28 March 2011

Health care finance is a worldwide problem

A Wall Street Journal article discusses the problems in Europe:
Reformers want to reduce the state's role in health-care delivery and introduce a competitive element. Those against change are adamant that a health-care system without state involvement is health care without a heart. Good for the rich, calamitous for the poor. It is an issue heavily clouded by emotion. But many feel that without innovation, crumbling state-backed systems will collapse as they struggle to cope with aging populations, soaring overheads and, more recently, mounting budget deficits.

The statistics paint a bleak picture. According to the Organization for Economic Cooperation and Development, the European Union will see an increase in health expenditure of 350% by 2050, whereas at the same time the economy is only set to expand by 180%...

...in Germany alone between 2020 and 2030 there will be a huge spike in the number of elderly people alongside an enormous drop in young and working-age people. "This will mean a dramatic increase in individuals' payroll tax contribution rates to health care to 20.7% in 2030 and over 23% in 2040," he says. This compares to just 11.4% in 1980...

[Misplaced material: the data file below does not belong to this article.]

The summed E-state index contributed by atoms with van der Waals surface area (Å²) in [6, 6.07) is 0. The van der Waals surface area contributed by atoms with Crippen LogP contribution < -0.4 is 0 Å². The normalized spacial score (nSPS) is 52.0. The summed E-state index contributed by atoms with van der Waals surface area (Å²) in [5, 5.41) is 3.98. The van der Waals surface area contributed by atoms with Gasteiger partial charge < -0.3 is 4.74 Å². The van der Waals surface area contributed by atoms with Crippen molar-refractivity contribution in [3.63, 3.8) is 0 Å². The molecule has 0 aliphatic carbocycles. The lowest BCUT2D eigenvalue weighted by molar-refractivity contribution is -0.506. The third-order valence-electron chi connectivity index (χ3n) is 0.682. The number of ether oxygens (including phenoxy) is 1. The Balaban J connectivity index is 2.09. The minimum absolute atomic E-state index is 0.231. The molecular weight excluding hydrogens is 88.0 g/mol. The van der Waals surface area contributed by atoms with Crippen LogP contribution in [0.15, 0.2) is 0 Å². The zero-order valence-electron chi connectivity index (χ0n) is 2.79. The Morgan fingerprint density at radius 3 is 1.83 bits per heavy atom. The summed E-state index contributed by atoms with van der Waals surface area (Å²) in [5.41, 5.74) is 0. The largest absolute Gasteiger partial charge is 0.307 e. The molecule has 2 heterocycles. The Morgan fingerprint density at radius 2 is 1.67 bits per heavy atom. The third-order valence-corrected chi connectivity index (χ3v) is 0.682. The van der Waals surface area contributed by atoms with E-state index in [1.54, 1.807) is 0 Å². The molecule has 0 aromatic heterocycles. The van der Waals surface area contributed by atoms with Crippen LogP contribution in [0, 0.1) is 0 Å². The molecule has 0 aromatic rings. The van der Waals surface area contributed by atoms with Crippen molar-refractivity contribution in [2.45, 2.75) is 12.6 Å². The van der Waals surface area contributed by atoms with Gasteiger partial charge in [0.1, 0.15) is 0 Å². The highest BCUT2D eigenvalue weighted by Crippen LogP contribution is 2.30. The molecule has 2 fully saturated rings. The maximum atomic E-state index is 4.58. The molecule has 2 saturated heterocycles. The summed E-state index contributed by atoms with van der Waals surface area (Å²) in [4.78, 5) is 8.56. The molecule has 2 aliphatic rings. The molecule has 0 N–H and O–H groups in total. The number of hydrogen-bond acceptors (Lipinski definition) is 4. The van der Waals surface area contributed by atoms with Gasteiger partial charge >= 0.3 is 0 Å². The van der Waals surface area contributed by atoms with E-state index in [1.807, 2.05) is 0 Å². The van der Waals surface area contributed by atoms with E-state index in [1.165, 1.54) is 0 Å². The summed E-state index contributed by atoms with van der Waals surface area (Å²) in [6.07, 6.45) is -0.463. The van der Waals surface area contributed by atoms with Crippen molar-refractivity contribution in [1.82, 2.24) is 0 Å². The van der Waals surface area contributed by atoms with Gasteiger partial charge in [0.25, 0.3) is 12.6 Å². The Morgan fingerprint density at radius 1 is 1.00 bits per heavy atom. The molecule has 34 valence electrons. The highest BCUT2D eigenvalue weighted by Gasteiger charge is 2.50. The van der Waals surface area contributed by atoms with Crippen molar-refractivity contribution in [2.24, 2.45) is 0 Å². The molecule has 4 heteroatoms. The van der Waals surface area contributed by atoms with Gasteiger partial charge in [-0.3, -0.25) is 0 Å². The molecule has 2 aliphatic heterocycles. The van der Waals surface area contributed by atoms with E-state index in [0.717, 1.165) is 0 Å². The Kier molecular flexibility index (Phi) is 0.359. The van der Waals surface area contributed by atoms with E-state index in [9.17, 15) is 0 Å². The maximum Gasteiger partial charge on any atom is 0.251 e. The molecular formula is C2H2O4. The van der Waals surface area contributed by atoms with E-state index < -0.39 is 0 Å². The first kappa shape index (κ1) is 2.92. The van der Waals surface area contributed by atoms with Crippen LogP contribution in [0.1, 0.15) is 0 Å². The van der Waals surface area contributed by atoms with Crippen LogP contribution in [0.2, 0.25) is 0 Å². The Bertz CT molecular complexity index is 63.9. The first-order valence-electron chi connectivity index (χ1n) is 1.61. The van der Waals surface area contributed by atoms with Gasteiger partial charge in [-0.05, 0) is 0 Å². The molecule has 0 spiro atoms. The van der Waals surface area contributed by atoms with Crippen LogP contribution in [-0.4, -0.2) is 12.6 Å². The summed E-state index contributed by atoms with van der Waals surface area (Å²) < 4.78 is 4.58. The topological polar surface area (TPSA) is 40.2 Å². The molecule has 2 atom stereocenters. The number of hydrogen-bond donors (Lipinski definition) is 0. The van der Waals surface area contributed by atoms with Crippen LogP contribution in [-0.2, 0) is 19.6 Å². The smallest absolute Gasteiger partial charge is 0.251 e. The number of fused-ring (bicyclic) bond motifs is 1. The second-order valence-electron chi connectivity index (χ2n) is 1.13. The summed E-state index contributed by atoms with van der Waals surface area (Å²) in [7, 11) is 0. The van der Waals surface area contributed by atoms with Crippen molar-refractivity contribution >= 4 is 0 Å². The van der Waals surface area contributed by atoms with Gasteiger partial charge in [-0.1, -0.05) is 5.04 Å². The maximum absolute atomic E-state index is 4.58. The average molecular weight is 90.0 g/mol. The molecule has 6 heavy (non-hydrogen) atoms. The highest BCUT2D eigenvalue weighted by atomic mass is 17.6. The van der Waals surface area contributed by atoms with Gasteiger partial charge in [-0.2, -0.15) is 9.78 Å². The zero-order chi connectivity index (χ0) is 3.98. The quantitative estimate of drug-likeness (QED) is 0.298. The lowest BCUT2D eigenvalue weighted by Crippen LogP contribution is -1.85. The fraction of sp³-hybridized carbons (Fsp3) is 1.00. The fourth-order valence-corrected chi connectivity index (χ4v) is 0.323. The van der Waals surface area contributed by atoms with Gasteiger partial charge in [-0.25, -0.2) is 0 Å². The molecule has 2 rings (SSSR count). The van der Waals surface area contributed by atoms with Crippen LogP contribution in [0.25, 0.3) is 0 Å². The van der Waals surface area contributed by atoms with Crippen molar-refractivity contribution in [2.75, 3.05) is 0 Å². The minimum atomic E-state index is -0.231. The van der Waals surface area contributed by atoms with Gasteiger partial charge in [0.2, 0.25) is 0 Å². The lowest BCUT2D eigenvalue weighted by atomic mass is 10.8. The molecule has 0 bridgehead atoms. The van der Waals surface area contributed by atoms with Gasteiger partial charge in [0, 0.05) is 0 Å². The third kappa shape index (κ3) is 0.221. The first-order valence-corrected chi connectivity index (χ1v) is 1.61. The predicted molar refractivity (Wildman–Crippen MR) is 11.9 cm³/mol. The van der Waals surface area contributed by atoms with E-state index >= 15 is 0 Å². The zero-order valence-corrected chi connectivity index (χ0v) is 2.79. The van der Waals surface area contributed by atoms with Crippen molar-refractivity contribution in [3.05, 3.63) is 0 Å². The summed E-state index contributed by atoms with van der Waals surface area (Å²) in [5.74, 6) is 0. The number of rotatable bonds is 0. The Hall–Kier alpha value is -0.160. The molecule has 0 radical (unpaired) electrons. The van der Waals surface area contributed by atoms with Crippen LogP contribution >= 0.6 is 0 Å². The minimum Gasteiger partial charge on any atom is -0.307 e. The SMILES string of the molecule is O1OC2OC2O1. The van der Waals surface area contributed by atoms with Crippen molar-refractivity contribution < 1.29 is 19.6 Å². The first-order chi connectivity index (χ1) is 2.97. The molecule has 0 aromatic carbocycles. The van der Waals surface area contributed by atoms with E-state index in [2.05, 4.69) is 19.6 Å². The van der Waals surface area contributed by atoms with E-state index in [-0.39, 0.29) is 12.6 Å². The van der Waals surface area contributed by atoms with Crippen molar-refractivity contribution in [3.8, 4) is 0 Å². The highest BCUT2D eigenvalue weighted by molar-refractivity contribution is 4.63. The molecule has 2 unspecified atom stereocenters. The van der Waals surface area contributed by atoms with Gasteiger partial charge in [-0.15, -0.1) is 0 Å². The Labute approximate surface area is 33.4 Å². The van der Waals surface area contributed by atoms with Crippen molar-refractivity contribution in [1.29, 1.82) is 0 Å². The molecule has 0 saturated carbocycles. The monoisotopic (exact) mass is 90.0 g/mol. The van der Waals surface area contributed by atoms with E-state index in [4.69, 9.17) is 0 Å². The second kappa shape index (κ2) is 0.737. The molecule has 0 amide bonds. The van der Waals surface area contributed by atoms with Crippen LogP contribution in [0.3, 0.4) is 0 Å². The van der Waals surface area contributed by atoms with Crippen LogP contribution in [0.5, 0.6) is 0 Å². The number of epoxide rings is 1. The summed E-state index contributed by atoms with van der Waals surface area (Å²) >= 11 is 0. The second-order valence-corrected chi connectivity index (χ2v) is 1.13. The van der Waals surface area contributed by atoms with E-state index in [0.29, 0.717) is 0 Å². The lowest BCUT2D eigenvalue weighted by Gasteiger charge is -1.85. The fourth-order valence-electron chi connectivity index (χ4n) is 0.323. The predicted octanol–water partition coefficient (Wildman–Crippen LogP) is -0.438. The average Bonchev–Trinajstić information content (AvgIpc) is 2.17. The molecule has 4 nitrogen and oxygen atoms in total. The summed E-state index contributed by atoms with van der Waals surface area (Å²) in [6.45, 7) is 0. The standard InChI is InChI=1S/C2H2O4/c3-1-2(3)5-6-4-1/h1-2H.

Britain is not the only European country having to make tough choices to tackle soaring deficits. Other countries in Europe, including France and Spain, are also dealing with huge deficits...

"In 1995 the cost of a hip replacement was the equivalent of buying a flat-screen TV in Germany," he says. "In 2008 you could get 10 flat-screen TVs for the amount of money you paid for a hip replacement."


  1. The last statistic is particularly misleading since the price of flat screen televisions has fallen dramatically in that time while the price of health care has soared.

    Two variables were intentionally confounded in order to make the point more dramatically at the expense of the truth. This could have easily been expressed in percentage change or inflation adjusted dollars (or euros) which would have made things much clearer.

  2. These statistical arguments ignore a basic question: has "the market" (i.e., the people at the top buying legislation) the right to deny health, education, and safety to selected people in order to protect the proceeds of their gambling ("investing")and to preserve their accustomed standard of living? Or can the average person, who gives "the market" most of their labor and their money, expect their share of life, liberty and the pursuit of happiness whether "the market" likes it or not?

    All this wailing about the deficit would mean more to me if the wailers weren't (1) dumping billions of dollar into three wars (2) avoiding paying most if not all of their share of taxes and (3) demanding an even smaller percentage of the tax burden so as to protect their precious lifestyle.

    Personally I believe decent health care is a right, while living on the backs of the majority whilst charging them for the privilege is immoral.


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